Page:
A resident of Arlington, Massachusetts, Reid W. Barton is the son of two environmental engineers. Officially homeschooled since third grade, his mathematical and computer science abilities were evident from an early age. In grade three, he was tutored in game theory by a computer science graduate student. When he was only 10 years old, Barton obtained the maximum score of 5 on the AP Calculus examination.
Barton began his formal mathematical studies in middle school, while also taking part-time classes at Tufts University in chemistry (5th grade), physics (6th grade), Swedish, Finnish, French, and Chinese. Mentored by MIT computer scientist Charles E. Leiserson beginning in eighth grade, he honed his abilities on CilkChess, one of the top computer chess programs. Later, while a student at MIT, Barton worked with Leiserson and contributed to the CilkChess program.
Barton graduated recently from the Massachusetts Institute of Technology and is currently a graduate student at Harvard University in mathematics. He won the 2005 AMS Morgan Prize for Outstanding Research in Mathematics by an Undergraduate Student, awarded jointly by the American Mathematical Society and the Mathematical Association of America. Barton is also a Putman Fellow, one of only seven four-time winners of the annual mathematics competition for undergraduate college students (2001, 2002, 2003, 2004).
In high school, Barton was the first participant to ever win four gold medals at the International Mathematical Olympiads (IMO) for pre-collegiate students (1998, 1999, 2000, 2001), and he was one of four perfect scorers in 2001. That year he also placed first at the International Olympiad in Informatics (IOI), earning his second IOI gold medal with a score of 580 out of 600, 55 points ahead of his nearest competitor. In addition, he is the only person to have won both the IMO and the IOI.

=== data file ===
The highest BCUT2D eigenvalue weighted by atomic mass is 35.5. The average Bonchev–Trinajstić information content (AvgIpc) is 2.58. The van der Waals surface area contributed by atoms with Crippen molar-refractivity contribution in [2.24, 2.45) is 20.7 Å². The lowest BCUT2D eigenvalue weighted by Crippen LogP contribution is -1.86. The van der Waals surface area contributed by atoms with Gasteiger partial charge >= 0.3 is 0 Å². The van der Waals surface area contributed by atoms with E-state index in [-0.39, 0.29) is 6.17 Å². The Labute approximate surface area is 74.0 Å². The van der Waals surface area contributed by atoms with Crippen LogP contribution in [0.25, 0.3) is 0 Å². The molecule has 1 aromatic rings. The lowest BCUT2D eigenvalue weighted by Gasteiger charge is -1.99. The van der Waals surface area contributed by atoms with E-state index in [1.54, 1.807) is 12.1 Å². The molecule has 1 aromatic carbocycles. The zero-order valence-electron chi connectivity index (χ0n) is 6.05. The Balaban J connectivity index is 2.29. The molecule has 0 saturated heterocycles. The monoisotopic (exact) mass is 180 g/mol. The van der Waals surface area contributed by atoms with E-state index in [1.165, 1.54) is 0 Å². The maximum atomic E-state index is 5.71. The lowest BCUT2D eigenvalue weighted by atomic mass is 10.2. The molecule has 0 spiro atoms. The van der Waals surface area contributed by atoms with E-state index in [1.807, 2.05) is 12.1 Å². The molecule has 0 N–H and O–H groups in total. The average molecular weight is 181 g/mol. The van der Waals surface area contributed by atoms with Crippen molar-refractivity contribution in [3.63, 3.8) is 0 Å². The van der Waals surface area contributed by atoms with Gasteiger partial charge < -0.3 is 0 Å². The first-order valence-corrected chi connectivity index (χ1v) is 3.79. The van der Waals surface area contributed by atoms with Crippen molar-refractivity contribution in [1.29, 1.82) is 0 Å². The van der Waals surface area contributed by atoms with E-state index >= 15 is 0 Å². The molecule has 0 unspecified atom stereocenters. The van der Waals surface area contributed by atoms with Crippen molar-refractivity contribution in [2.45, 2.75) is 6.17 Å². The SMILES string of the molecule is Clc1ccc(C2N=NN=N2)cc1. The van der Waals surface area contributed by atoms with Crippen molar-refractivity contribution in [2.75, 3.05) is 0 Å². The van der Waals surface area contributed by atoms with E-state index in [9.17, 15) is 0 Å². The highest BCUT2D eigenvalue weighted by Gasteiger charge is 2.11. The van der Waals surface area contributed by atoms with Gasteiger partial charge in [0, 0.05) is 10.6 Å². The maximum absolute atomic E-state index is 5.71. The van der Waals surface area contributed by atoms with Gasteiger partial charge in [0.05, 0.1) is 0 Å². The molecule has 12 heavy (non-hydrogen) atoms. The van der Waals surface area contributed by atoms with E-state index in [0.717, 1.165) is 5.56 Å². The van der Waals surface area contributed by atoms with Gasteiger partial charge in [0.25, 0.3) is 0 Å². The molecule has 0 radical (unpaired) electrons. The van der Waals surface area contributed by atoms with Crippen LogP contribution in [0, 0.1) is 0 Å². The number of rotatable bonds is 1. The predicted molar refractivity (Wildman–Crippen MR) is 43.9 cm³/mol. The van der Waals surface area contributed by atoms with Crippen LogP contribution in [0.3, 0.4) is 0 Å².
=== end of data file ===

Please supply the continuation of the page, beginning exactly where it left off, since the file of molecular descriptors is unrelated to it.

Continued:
Barton competed on MIT’s ACM International Collegiate Programming Contest team, finishing fifth and second at the 2003 and 2001 World Finals respectively. He was on the 2nd and 5th place MIT team at the ACM International Collegiate Programming Contest, and reached the finals in the TopCoder Open (2004), semi-finals (2003, 2006), the TopCoder Collegiate Challenge (2004), semi-finals (2006), TCCC Regional finals (2002), and TopCoder Invitational semi-finals (2002).
Besides his academic achievements, Barton is an accomplished pianist and cellist, performing in Chamber Music Society groups. He is an avid bridge player who also enjoys playing intramural soccer and hockey. Barton spends his summers teaching younger students at various academic training programs such as the Mathematical Olympiad Summer Program.
Barton’s favorite mathematical formula is related to the “polar moment of inertia,” used to predict an object’s ability to resist torsion. Barton’s favorite book is “Gödel, Escher, Bach” by Douglas Hofstadter. The 1979 Pulitzer Prize-winner examines common interdisciplinary themes in the lives and work of logician Kurt Gödel, artist M. C. Escher, and composer Johann Sebastian Bach. [The author’s great achievement in “Gödel, Escher, Bach” was making abstract topics accessible and entertaining, enabling readers to visualize difficult mathematical concepts in the spirit of Lewis Carroll.]
In 2008, Barton published a joint thesis, “Generalizations of Kempe’s Universality Theorem,” with Timothy G. Abbott under the advisement of Erik Demaine at MIT. Professor Demaine is a famous homeschooled mathematician and computer scientist in his own right: http://www.famoushomeschoolers.net/bio_demaine.html